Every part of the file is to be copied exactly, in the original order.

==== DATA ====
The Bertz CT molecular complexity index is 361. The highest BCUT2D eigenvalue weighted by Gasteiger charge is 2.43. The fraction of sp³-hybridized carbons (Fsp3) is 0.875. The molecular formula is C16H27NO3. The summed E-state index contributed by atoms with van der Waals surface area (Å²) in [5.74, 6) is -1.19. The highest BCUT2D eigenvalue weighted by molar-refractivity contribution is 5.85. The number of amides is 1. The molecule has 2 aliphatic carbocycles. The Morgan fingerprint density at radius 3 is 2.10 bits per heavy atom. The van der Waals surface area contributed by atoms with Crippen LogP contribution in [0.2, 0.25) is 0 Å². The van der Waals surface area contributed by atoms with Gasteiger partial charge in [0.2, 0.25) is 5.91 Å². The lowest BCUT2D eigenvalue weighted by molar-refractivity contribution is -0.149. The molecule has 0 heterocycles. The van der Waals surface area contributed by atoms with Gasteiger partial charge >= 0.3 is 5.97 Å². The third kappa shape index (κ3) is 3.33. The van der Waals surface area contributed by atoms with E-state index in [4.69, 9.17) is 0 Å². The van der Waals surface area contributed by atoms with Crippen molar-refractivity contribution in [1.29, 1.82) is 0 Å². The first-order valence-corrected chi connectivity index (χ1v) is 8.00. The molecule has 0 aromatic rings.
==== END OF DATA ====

The Bertz CT molecular complexity index is 361. The highest BCUT2D eigenvalue weighted by Gasteiger charge is 2.43. The fraction of sp³-hybridized carbons (Fsp3) is 0.875. The molecular formula is C16H27NO3. The summed E-state index contributed by atoms with van der Waals surface area (Å²) in [5.74, 6) is -1.19. The highest BCUT2D eigenvalue weighted by molar-refractivity contribution is 5.85. The number of amides is 1. The molecule has 2 aliphatic carbocycles. The Morgan fingerprint density at radius 3 is 2.10 bits per heavy atom. The van der Waals surface area contributed by atoms with Crippen LogP contribution in [0.2, 0.25) is 0 Å². The van der Waals surface area contributed by atoms with Gasteiger partial charge in [0.2, 0.25) is 5.91 Å². The lowest BCUT2D eigenvalue weighted by molar-refractivity contribution is -0.149. The molecule has 0 heterocycles. The van der Waals surface area contributed by atoms with Gasteiger partial charge >= 0.3 is 5.97 Å². The third kappa shape index (κ3) is 3.33. The van der Waals surface area contributed by atoms with E-state index in [4.69, 9.17) is 0 Å². The van der Waals surface area contributed by atoms with Crippen molar-refractivity contribution in [1.29, 1.82) is 0 Å². The first-order valence-corrected chi connectivity index (χ1v) is 8.00. The molecule has 0 aromatic rings.